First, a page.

21 February, 2022

A new study has found that the world’s second-largest ice sheet is generating huge amounts of heat.

Researchers including BAS oceanographer Dr Keith Nicholls have observed extremely high rates of melting at the bottom of the Greenland Ice Sheet. The lubricating effect of this meltwater has a strong effect on the movement of glaciers and quantity of ice discharged into the ocean, but directly measuring it is a significant challenge.

Now, researchers have used a technique developed by BAS and used previously on floating ice sheets in Antarctica called phase-sensitive radio-echo sounding to measure and better understand melt rates of the Greenland ice sheet. The results are published this week in the journal Proceedings of the National Academy of Sciences.

A group of people riding skis on top of a snow covered slope
Scientists installing autonomous radar system in order to record basal melt rates of Store Glacier. Credit: Poul Christoffersen

As meltwater descends from the surface of the ice sheet to the base, energy is converted into heat in a process like the hydroelectric power generated by large dams. The effect of this meltwater descending is by far the largest heat source beneath the world’s second-largest ice sheet, leading to phenomenally high rates of melting at its base.

“This is the first time we’ve been able to measure the rate of melting at the base of the ice sheet, and it’s providing new insights into the way the ice sheet responds to increasing surface melting,” said BAS oceanographer and study author Dr Keith Nicholls.

Water from a supraglacial lake flowing into a fracture and down to the bed more than 1 km below. Credit: Tom Chudley

As part of the EU-funded RESPONDER project, Professor Poul Christoffersen from Cambridge’s Scott Polar Research Institute has been studying meltwater lakes, how and why they drain so quickly, and the effect that they have on the overall behaviour of the ice sheet as global temperatures continue to rise.

“When studying basal melting of ice sheets and glaciers, we look at sources of heat like friction, geothermal energy, latent heat released where water freezes and heat losses into the ice above, but what we hadn’t really looked at was the heat generated by the draining meltwater itself. There’s an awful lot of gravitational energy stored in the water that forms on the surface and when it falls, the energy has to go somewhere” said Christoffersen.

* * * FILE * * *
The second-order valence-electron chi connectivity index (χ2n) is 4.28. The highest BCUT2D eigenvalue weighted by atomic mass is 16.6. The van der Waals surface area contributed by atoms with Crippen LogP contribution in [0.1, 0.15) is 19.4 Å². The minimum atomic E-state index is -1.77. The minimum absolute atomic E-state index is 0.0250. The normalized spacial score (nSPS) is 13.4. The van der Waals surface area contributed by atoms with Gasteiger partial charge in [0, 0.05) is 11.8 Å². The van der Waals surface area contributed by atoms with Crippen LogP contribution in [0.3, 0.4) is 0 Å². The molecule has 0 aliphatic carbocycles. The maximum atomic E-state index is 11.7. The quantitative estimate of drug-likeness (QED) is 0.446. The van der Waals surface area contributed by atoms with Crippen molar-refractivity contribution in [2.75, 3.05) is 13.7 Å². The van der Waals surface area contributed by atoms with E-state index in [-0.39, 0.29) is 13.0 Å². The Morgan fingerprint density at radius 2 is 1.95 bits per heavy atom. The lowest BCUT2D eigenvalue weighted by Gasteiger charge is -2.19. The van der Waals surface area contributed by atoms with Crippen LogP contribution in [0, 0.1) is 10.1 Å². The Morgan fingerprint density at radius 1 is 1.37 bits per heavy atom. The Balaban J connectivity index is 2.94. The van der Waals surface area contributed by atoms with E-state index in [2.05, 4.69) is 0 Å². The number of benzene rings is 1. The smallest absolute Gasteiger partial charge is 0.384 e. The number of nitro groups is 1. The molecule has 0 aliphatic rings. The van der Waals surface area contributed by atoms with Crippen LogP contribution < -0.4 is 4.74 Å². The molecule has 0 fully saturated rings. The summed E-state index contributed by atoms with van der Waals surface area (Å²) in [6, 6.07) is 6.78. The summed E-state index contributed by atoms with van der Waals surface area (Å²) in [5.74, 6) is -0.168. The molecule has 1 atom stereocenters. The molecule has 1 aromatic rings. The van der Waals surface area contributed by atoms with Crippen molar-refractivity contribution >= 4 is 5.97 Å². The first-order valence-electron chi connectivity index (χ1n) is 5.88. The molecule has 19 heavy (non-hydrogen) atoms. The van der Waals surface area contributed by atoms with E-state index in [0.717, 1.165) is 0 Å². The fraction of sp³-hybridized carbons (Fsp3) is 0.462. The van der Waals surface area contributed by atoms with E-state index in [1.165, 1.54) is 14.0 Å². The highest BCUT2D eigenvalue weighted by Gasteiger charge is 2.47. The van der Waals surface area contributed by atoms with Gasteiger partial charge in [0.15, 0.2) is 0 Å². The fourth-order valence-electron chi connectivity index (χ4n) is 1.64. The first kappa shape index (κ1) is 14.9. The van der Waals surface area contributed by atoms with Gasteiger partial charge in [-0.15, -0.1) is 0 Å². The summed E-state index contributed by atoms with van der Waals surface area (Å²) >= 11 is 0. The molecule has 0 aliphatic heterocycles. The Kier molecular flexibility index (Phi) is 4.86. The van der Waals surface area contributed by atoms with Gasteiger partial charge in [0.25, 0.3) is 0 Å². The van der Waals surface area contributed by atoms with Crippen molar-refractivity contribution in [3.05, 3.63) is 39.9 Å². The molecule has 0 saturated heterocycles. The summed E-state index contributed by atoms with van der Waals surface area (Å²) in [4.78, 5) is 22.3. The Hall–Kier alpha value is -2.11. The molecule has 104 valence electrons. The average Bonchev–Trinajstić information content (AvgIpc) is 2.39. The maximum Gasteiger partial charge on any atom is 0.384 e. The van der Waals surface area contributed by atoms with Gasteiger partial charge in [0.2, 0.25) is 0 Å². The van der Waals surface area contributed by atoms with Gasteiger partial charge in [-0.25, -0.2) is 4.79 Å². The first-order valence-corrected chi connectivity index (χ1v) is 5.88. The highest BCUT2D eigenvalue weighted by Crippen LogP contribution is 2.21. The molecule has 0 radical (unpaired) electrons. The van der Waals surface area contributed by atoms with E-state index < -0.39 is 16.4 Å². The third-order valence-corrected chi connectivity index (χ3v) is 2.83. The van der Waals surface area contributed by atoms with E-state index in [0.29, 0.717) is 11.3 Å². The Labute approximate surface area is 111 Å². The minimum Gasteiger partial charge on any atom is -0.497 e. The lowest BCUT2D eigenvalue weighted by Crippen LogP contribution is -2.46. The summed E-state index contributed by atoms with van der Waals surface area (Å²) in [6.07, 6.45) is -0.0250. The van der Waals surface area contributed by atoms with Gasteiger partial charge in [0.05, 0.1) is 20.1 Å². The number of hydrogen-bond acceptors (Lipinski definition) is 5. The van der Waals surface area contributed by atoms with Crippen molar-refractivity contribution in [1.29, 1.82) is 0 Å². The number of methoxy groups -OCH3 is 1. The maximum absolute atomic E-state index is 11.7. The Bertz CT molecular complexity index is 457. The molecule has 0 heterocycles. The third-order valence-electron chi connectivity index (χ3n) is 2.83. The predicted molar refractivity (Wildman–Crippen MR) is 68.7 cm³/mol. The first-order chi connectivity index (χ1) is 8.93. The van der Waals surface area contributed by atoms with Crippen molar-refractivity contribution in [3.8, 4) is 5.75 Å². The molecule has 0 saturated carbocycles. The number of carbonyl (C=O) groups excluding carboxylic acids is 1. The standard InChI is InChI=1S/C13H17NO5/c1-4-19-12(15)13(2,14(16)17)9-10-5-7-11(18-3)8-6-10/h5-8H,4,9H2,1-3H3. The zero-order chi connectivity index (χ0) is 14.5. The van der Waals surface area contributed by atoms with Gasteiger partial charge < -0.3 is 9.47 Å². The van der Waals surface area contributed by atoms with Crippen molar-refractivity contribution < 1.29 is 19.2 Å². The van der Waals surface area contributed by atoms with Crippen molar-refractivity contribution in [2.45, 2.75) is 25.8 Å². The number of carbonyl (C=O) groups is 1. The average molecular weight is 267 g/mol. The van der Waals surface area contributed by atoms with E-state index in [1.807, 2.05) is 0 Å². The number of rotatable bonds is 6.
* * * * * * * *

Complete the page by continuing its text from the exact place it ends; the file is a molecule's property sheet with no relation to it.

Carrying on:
The team calculated that as much as 82 million cubic metres of meltwater was transferred to the bed of Store Glacier every day during the summer of 2014. They estimate that the power produced by the falling water during peak melt periods was comparable to the power produced by the Three Gorges Dam in China, the world’s largest hydroelectric power station.

“Given what we are witnessing at the high latitudes in terms of climate change, this form of hydropower could easily double or triple, and we’re still not even including these numbers when we estimate the ice sheet’s contribution to sea level rise,” said Christoffersen.

The team of international scientists behind the finding was led by the University of Cambridge and included researchers at the University of California Santa Cruz and the Geological Survey of Denmark and Greenland who were supported in part by the European Union and the European Research Council.

The study presents the first concrete evidence of an ice-sheet mass-loss mechanism, which is not yet included in projections of global sea level rise.

The full study, Rapid basal melting of the Greenland Ice Sheet from surface meltwater drainage by Jan Younga, T., Christoffersena, P., Bougamonta, M., Tulaczykb, S., Hubbardc, B., Mankoffd, K., Nichollse, K., and Stewart, C is published in the Proceedings of the National Academy of Sciences.